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Guillermo del Toro was hailed for outstanding directorial achievement in feature film by the Directors Guild of America at its 70th annual DGA Awards, which took place Saturday night at the Beverly Hilton Hotel, for his work on The Shape of Water, his romantic fantasy, which, having also earned the Producers Guild of America’s top prize last month, consolidated its status as an Oscar frontrunner.
The DGA Award for film directing is considered an important Oscar precursor, since, on all but seven occasions since its inception, the award’s recipient also has gone on to win the Oscar as best director.
In accepting the award, del Toro, acknowledging that his film about a mute woman who falls in love with a mysterious sea creature doesn’t fit the usual awards-season mold, thanked his fellow directors for “allowing us as a genre to come into the conversation,” and, given that his movie tells of a group of society’s outsiders who band together, he made a plea for inclusion of more and different voices onscreen, saying, “We are not hearing all the stories that need to be heard.”
Jordan Peele’s Get Out, another genre movie, one that uses horror movie tropes to explore racial fears, was also recognized by the DGA, which presented Peele with its award for outstanding first-time feature film directing. Admitting that while he has enjoyed great success this year, “this is not a good year for this country,” he testified, “I truly believe these stories that we make and these things we put out into the world, these stories of our love and passion, are the greatest weapons against the hate and the bigotry.”
Glenn Weiss, a veteran director of live events, won his eighth DGA Award as, in the category of variety/talk/news/sports – specials, he was lauded for his quick handling of the chaos that erupted at the 89th Academy Awards when the wrong winner of that night’s best picture award was announced.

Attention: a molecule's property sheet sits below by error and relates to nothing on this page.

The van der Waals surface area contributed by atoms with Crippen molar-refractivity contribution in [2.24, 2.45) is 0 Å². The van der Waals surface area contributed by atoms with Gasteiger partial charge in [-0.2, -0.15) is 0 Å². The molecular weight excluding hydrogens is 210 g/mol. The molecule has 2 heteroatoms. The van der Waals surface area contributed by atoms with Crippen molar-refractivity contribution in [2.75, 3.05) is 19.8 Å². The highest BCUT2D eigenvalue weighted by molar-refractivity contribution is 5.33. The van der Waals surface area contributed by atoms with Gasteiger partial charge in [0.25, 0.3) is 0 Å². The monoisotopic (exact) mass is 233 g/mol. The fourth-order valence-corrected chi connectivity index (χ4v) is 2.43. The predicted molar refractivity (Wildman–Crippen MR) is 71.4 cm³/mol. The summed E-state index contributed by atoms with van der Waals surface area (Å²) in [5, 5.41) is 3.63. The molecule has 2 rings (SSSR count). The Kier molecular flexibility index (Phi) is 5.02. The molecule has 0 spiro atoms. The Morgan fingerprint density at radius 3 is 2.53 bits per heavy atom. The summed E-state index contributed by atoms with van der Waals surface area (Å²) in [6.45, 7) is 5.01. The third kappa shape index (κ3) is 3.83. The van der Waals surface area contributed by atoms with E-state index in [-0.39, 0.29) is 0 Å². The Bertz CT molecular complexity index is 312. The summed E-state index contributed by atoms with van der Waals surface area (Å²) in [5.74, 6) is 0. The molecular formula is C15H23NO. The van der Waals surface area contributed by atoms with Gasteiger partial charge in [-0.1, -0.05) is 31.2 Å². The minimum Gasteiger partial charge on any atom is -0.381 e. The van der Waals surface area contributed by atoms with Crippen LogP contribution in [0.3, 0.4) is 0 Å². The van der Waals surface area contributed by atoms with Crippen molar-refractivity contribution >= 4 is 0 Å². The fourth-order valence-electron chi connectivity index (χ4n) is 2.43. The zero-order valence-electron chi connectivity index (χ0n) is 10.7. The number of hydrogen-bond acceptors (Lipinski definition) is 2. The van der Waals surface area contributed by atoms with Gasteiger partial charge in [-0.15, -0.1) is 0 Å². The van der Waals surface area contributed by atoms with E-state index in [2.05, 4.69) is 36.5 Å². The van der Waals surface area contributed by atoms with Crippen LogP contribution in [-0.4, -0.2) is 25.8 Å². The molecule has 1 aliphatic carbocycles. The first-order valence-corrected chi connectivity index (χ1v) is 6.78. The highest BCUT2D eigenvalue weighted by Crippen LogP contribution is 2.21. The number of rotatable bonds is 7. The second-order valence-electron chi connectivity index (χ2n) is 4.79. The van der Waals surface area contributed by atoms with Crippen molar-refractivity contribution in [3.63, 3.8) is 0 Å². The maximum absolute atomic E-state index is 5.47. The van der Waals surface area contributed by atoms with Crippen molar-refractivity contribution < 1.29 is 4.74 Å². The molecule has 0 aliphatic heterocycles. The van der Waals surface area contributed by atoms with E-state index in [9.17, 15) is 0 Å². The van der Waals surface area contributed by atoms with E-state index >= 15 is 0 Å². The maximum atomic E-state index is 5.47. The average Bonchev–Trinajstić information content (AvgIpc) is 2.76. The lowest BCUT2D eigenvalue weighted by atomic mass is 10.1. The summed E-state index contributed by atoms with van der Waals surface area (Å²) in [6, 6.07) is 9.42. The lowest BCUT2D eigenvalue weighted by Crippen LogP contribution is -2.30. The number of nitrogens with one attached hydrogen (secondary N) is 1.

“Something happened we didn’t plan,” Weiss deadpanned as he accepted his trophy. He explained that when he realized there’d been a massive error, a director’s natural instinct would have been to order his cameras “to come out, go wide and cover up.” Instead, he said, “we had to be transparent,” and so he instructed the cameras to zoom in on a shot of the envelope’s card containing the word of the actual winner, Moonlight. “I was obsessed with getting a shot of that card,” Weiss said.
The DGA's documentary award went to Matthew Heineman for City of Ghosts, which chronicles the courageous citizen-journalists who secreted out word about life in Raqqa, Syria, when it was under ISIS rule.
In the television categories, top honors were handed out to cinematographer-turned-director Reed Morano in the dramatic series category for the “Offred” episode of The Handmaid’s Tale; to Beth McCarthy-Miller, in the comedy series category, for the “Chicklet” episode of Veep; and to Jean-Marc Valle, in the miniseries category, for the awards-season juggernaut Big Little Lies.
Current DGA president Thomas Schlamme and former national executive director Jay Roth paid tribute to both the career and guild activism of Michael Apted, a three-term PGA president, who was presented with the DGA Honorary Life Member Award in recognition of leadership in the industry, contribution to the guild and the profession of directing, and outstanding career achievement. In addition, Dwight Williams received the Frank Capra Achievement Award and Jim Tanker received the Franklin J. Schaffner Achievement Award, both in recognition of career achievement in the industry and service to the guild.
The evening was hosted by writer, director and producer Judd Apatow, who joked that when the guild went searching for a host, “They wanted someone who would not get in trouble before the event,” and so they asked, “Who’s the least sexy guy?” He got off a few shots against the disgraced Harvey Weinstein — “He seemed to really ruin robes!” — and others accused of being sexual predators. But Apatow reserved most of his comic bits for a series of filmed Skype interviews with his fellow helmers like J.J. Abrams and Martin Scorsese, in which, playing the dumb guy, he quizzed them about the basics of film directing with questions like “What’s an f-stop?” as, playing along, they collectively rolled their eyes.
A full list of winners follows.
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